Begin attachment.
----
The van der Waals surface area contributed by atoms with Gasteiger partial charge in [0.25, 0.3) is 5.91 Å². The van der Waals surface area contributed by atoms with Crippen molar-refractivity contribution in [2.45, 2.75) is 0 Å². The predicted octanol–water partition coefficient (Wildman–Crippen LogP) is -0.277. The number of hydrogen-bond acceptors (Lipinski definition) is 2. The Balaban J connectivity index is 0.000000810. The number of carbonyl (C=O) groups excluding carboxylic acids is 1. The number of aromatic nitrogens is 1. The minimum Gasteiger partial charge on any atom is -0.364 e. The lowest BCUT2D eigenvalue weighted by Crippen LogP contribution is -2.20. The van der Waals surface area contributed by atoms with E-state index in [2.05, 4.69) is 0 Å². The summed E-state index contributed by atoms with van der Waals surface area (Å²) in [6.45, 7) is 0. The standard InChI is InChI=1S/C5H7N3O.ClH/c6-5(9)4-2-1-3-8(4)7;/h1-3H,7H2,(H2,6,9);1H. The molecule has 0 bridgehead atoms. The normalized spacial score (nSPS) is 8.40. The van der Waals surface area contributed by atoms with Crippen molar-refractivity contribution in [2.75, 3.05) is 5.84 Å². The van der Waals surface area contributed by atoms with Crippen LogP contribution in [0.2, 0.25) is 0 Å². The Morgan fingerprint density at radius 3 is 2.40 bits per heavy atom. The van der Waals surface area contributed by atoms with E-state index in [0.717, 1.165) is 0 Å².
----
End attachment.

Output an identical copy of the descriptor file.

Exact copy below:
The van der Waals surface area contributed by atoms with Gasteiger partial charge in [0.25, 0.3) is 5.91 Å². The van der Waals surface area contributed by atoms with Crippen molar-refractivity contribution in [2.45, 2.75) is 0 Å². The predicted octanol–water partition coefficient (Wildman–Crippen LogP) is -0.277. The number of hydrogen-bond acceptors (Lipinski definition) is 2. The Balaban J connectivity index is 0.000000810. The number of carbonyl (C=O) groups excluding carboxylic acids is 1. The number of aromatic nitrogens is 1. The minimum Gasteiger partial charge on any atom is -0.364 e. The lowest BCUT2D eigenvalue weighted by Crippen LogP contribution is -2.20. The van der Waals surface area contributed by atoms with E-state index in [2.05, 4.69) is 0 Å². The summed E-state index contributed by atoms with van der Waals surface area (Å²) in [6.45, 7) is 0. The standard InChI is InChI=1S/C5H7N3O.ClH/c6-5(9)4-2-1-3-8(4)7;/h1-3H,7H2,(H2,6,9);1H. The molecule has 0 bridgehead atoms. The normalized spacial score (nSPS) is 8.40. The van der Waals surface area contributed by atoms with Crippen molar-refractivity contribution in [2.75, 3.05) is 5.84 Å². The van der Waals surface area contributed by atoms with Crippen LogP contribution in [0.2, 0.25) is 0 Å². The Morgan fingerprint density at radius 3 is 2.40 bits per heavy atom. The van der Waals surface area contributed by atoms with E-state index in [0.717, 1.165) is 0 Å².